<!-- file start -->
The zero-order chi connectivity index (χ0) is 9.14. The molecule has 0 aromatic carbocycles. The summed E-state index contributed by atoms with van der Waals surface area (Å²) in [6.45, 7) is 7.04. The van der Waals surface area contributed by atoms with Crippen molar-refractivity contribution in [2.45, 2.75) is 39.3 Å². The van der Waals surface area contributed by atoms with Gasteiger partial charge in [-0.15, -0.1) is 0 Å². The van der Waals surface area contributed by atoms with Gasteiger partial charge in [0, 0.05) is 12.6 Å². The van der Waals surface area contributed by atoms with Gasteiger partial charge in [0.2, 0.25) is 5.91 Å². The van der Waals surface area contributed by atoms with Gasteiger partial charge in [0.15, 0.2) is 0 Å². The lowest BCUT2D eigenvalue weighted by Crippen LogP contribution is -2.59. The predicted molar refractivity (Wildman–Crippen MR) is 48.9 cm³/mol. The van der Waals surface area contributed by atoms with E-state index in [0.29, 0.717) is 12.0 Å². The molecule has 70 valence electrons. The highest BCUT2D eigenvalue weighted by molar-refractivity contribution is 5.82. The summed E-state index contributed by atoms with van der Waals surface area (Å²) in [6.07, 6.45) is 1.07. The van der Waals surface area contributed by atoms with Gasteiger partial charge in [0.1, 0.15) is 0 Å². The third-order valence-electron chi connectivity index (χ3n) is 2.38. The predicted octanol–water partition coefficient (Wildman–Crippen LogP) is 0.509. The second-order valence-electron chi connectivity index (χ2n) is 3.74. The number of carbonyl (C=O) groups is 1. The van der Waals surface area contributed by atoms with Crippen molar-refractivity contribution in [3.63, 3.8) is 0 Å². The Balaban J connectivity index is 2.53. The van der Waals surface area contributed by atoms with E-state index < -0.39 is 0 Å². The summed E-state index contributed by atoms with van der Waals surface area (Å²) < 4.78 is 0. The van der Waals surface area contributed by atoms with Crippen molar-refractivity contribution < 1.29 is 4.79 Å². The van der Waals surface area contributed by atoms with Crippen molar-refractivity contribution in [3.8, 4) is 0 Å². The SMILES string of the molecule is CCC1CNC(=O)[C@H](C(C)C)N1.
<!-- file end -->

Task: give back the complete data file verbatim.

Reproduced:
The zero-order chi connectivity index (χ0) is 9.14. The molecule has 0 aromatic carbocycles. The summed E-state index contributed by atoms with van der Waals surface area (Å²) in [6.45, 7) is 7.04. The van der Waals surface area contributed by atoms with Crippen molar-refractivity contribution in [2.45, 2.75) is 39.3 Å². The van der Waals surface area contributed by atoms with Gasteiger partial charge in [-0.15, -0.1) is 0 Å². The van der Waals surface area contributed by atoms with Gasteiger partial charge in [0, 0.05) is 12.6 Å². The van der Waals surface area contributed by atoms with Gasteiger partial charge in [0.2, 0.25) is 5.91 Å². The van der Waals surface area contributed by atoms with Gasteiger partial charge in [0.15, 0.2) is 0 Å². The lowest BCUT2D eigenvalue weighted by Crippen LogP contribution is -2.59. The predicted molar refractivity (Wildman–Crippen MR) is 48.9 cm³/mol. The van der Waals surface area contributed by atoms with E-state index in [0.29, 0.717) is 12.0 Å². The molecule has 70 valence electrons. The highest BCUT2D eigenvalue weighted by molar-refractivity contribution is 5.82. The summed E-state index contributed by atoms with van der Waals surface area (Å²) in [6.07, 6.45) is 1.07. The van der Waals surface area contributed by atoms with Gasteiger partial charge in [0.1, 0.15) is 0 Å². The third-order valence-electron chi connectivity index (χ3n) is 2.38. The predicted octanol–water partition coefficient (Wildman–Crippen LogP) is 0.509. The second-order valence-electron chi connectivity index (χ2n) is 3.74. The number of carbonyl (C=O) groups is 1. The van der Waals surface area contributed by atoms with Crippen molar-refractivity contribution in [3.63, 3.8) is 0 Å². The Balaban J connectivity index is 2.53. The van der Waals surface area contributed by atoms with E-state index < -0.39 is 0 Å². The summed E-state index contributed by atoms with van der Waals surface area (Å²) < 4.78 is 0. The van der Waals surface area contributed by atoms with Crippen molar-refractivity contribution < 1.29 is 4.79 Å². The van der Waals surface area contributed by atoms with Crippen molar-refractivity contribution in [3.8, 4) is 0 Å². The SMILES string of the molecule is CCC1CNC(=O)[C@H](C(C)C)N1.